As support for this conclusion Paul explained, For I have the desire to do what is good (“For to wish is present with me” [or “is lying beside me”]), but I cannot carry it out (lit., “but to produce the good is not”) No man's flesh follows God. Man's flesh must be crucified for the spirit to reign.
The flesh serves as a base camp from which sin operates in the Christian’s life. It is not sinful inherently, but because of its fallenness, it is still subject to sin and is thoroughly contaminated.
The flesh is that part of the believer’s present being that remains unredeemed.
Galatians 5:24-26 "And they that are Christ's have crucified the flesh with the affections and lusts." "If we live in the Spirit, let us also walk in the Spirit." "Let us not be desirous of vain glory, provoking one another, envying one another."
Paul is trying to say that the flesh of man is a hindrance to him. Even Jesus, when facing the cruel death of the cross, said (my spirit is willing, but my flesh is weak). We must somehow get our flesh and the lusts thereof under subjection to the spirit of God within us.
Paul then repeated in slightly different words the statement of Rom_7:15, and then in Rom_7:20 he repeated in effect his statement in Rom_7:17. We see that flesh does not desire to do good, only evil. I feel Paul is making a point that we must stay away from the influence of the flesh.
Paul recognized that even as a believer he had an indwelling principle of sin that once owned him as a slave and that still expressed itself through him to do things he did not want to do and not to do things he desired to do. Paul is making a point, again, about the flesh in verse 17. This in the flesh sin must be put to death.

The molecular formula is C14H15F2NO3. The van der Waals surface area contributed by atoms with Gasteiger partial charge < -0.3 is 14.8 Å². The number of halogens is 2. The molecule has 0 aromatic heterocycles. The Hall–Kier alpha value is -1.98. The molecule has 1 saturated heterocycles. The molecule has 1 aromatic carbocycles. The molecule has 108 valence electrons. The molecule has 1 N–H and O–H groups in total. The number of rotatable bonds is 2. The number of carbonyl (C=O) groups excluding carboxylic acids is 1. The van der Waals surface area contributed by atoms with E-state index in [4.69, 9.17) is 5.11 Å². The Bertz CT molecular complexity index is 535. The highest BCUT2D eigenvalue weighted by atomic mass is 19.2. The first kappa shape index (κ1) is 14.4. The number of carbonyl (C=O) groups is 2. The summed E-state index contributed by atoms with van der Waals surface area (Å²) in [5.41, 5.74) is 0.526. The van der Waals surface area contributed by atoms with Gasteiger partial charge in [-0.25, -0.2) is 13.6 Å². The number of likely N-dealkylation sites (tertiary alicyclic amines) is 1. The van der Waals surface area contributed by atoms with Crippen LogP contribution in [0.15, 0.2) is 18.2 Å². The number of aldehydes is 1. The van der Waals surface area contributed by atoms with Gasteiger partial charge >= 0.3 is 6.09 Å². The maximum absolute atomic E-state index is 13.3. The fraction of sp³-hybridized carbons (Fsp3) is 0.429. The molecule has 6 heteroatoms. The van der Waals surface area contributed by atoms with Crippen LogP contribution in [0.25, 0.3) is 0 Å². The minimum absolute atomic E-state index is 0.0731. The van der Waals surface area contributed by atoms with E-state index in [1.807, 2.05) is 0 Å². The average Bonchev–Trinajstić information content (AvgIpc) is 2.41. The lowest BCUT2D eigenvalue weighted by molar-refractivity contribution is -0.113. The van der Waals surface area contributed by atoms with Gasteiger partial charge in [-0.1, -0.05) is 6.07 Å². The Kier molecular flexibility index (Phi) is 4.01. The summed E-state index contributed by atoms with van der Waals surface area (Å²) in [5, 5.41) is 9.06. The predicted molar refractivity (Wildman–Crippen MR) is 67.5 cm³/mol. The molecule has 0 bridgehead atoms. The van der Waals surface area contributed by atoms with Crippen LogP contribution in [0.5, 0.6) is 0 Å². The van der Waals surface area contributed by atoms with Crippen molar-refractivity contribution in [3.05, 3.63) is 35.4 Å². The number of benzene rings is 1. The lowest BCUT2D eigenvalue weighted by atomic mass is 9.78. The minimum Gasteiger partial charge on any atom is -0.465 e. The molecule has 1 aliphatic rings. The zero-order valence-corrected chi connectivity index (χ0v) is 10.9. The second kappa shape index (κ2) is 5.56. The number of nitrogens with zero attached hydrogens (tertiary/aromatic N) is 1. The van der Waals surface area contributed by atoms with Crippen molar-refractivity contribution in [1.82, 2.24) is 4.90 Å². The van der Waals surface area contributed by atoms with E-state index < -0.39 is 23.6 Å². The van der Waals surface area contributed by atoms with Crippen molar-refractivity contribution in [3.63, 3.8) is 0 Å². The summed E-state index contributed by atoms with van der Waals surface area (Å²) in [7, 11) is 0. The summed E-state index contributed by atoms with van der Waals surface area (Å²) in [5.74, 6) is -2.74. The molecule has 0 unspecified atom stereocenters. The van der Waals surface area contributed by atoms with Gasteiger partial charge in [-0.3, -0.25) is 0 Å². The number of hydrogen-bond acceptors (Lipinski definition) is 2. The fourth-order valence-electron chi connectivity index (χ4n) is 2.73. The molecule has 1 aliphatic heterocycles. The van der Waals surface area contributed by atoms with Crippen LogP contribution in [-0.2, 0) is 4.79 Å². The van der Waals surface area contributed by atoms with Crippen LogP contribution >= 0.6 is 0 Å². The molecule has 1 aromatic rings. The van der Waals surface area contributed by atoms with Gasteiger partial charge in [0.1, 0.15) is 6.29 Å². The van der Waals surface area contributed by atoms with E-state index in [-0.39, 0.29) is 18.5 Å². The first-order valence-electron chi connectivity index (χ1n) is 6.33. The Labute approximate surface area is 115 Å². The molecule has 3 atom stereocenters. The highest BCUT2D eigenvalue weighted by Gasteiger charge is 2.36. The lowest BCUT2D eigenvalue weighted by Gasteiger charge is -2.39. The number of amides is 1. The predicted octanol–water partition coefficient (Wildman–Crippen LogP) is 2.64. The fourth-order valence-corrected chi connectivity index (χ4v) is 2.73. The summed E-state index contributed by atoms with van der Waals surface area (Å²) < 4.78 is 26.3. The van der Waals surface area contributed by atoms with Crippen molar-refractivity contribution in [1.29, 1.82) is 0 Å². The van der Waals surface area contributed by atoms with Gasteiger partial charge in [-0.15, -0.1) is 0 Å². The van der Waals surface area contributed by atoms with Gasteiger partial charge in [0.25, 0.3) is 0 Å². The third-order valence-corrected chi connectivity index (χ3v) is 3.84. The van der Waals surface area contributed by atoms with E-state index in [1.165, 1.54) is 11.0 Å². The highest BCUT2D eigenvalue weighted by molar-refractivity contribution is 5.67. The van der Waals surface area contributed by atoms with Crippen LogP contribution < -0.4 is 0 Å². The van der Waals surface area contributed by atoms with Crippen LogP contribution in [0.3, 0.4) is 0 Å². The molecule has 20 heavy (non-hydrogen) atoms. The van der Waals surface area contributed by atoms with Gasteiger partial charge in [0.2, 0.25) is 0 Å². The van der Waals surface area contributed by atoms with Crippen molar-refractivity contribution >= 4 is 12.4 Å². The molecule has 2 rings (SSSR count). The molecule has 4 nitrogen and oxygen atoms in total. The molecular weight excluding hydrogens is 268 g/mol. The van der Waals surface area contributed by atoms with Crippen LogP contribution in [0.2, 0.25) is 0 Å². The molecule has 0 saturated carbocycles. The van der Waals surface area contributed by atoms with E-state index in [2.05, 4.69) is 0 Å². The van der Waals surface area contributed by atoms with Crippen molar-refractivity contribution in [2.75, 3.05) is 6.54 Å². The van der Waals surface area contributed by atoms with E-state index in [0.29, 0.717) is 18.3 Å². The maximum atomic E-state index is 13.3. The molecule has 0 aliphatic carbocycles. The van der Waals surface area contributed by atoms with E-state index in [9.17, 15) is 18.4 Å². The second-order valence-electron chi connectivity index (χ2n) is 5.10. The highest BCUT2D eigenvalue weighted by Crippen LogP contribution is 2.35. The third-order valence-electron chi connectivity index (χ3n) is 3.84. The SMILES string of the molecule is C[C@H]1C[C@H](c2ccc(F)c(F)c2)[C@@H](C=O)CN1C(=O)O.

This is a problem common to all believers.

Romans 7:21-23

Paul was a person who tried to learn from his experiences, so now he concluded; I find this law at work. This is not the Mosaic Law, of course, but a principle drawn from experience. Also in Rom_8:2 “law” (nomos) means principle. This law or principle is the reality of ever-present evil in an individual whenever he wants to do good. Paul held fast to the fact that, as he said, In my inner being I delight in God’s Law (cf. Rom_7:25). “In my inner being” is literally, “according to the inner man.” (The “inner man” is used in the Gr. NT also in 2Co_4:16 and Eph_3:16.) Delight in God’s Law was the psalmist’s response, stated repeatedly in Psa_119:1-176 (e.g., Psa_119:16, Psa_119:24, Psa_119:47; cf. Psa_1:2). Because of regeneration, a believer has a new nature or capacity for loving spiritual truths. Yet, recognizing the facts of experience, Paul said he saw another law or principle at work within him. This is the principle of sin. Paul called it “sin living in me” (Rom_7:17, Rom_7:20), “evil” right there with me (Rom_7:21), and “the sinful nature” (Rom_7:5, Rom_7:18, Rom_7:25). Hear the cry of a man who desires to please God.
Psalms 19:12-14 "Who can understand [his] errors? Cleanse thou me from secret [faults]." (Added emphasis with italics by editor) "Keep back thy servant also from presumptuous [sins]; let them not have dominion over me: then shall I be upright, and I shall be innocent from the great transgression." "Let the words of my mouth, and the meditation of my heart, be acceptable in thy sight, O LORD, my strength, and my redeemer."
This is not a reference to God’s law, but to an inviolable spiritual principle.
This principle is continually doing two things: waging war against the law of the believer’s mind and making him a prisoner of the law of sin at work within his members. The believer’s justified, new inner self no longer sides with sin, but joyfully agrees with the law of God against sin. This is a corresponding spiritual principle to the one in verse 21. But this principle, which Paul identifies as “the law of sin,” operates in the members of his body, that is, his unredeemed and still sinful humanness, waging war against his desire to obey God’s law.
“Law of my mind” is equivalent to the new inner self, which longs to obey the law of God. Paul is not saying his mind is spiritual and his body is inherently evil.